Saturday, November 22, 2008
Pearlfleur Passport: Got Sage ?
For those who are cooking the traditional Thanksgiving dinner this year, chances are you are digging around the cupboard to try to find that little tin box of the herb sage so you can put a pinch in the turkey and dressing. Just a pinch, mind you, Good cooks know that too much sage transforms its woodsy, minty flavor to a bitter musty tang.
Sage has been part of the human story for many years, and not just for turkey and dressing. It has a long tradition in herbal medicine, as well as in the kitchen. In medieval times the French called the herb "toute bonne," which means "all is good." It has been used to treat a wide variety of illnesses from sore throats to snakebites. Some herbalists even say that a combination of sage with other herbs may slow the development of diseases like Alzheimer’s. That is an interesting claim, since the word sage also means "a person who is wise" or who has "sound judgment."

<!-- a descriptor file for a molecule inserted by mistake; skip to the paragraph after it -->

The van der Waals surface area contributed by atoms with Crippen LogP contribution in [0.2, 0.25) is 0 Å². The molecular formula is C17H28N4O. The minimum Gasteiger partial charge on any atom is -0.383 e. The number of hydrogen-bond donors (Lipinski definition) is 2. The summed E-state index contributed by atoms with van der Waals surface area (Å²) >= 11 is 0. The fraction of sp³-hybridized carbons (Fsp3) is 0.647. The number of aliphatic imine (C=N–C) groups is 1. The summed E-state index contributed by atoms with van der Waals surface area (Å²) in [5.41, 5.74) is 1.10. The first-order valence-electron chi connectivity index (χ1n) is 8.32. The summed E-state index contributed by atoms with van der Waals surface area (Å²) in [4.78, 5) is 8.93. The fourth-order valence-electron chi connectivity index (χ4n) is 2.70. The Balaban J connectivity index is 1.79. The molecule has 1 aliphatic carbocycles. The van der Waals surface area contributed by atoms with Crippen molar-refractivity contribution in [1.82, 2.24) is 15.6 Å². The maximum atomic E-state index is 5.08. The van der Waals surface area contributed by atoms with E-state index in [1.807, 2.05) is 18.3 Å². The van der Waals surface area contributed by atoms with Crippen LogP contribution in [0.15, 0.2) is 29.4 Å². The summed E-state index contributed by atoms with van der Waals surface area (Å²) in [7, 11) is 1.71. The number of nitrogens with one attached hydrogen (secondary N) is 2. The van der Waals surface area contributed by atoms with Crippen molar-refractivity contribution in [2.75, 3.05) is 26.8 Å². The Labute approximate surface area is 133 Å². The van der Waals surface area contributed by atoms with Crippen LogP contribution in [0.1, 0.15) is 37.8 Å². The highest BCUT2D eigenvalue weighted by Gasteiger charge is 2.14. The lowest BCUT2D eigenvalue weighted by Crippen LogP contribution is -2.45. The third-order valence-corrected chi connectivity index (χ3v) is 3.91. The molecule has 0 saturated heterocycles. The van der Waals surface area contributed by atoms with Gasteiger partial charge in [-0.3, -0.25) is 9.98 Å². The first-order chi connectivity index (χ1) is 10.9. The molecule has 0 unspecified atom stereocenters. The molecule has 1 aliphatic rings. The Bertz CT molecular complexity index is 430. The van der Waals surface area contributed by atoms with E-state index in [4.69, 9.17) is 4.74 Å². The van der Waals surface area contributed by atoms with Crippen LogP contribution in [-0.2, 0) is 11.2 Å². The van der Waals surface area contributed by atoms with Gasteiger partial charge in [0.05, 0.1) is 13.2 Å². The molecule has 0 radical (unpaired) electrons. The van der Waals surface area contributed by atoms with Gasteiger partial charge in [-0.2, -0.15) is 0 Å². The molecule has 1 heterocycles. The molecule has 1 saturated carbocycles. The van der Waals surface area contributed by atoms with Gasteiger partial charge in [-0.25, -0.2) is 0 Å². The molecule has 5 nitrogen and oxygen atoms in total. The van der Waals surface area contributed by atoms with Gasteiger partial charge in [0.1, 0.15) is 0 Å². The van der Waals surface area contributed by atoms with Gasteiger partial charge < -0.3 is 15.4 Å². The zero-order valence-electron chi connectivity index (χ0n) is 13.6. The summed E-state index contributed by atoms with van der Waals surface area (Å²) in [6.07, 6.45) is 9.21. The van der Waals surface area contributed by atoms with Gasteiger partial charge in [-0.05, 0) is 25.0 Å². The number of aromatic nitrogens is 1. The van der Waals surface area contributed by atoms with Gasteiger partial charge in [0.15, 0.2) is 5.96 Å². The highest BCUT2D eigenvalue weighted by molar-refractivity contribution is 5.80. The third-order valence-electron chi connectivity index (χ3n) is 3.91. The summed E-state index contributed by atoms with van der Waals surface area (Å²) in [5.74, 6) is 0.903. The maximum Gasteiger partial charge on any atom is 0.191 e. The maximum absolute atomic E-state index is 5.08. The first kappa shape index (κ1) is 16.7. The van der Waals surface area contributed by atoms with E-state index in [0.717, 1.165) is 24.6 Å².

The sage plant is lovely, with blooms that form a spire over gray-green leaves. Okay, it is nice to look at, but our only interaction with sage thus far has been pretty limited. We shove those leaves into the carcass of the turkey, place them around the bird on the serving platter (presentation makes any old dry turkey better); throw a dash of sage in the dressing, and then put the rest back on the shelf until next year. When we meet up with sage this way each November, it seems to be an insignificant herb.
But if we think about it from a different angle, sage is anything but insignificant. There is a saying that originated during the Middle Ages about sage that makes an important point for this special November holiday:
"Why should a person die, when sage grows in his garden?"
That tells us that our "sage" doesn’t come in a little tin box, but from within. Our personal sage is not insignificant at all. It is sharp and savory. If we use it wisely (with "sound judgment’) our presentation will be stunning. Those folks of years ago had it right. Keep your sparkle. You got sage !
Please leave a comment.
We would love to read your best – funniest – most inspiring – craziest – Thanksgiving memory.
this is bailey. i am a pocket mouse.
my best thanksgiving memory is punkin pie!
apple is yummy, too.
when people are asleep, i love to type, type, type.
bye for now,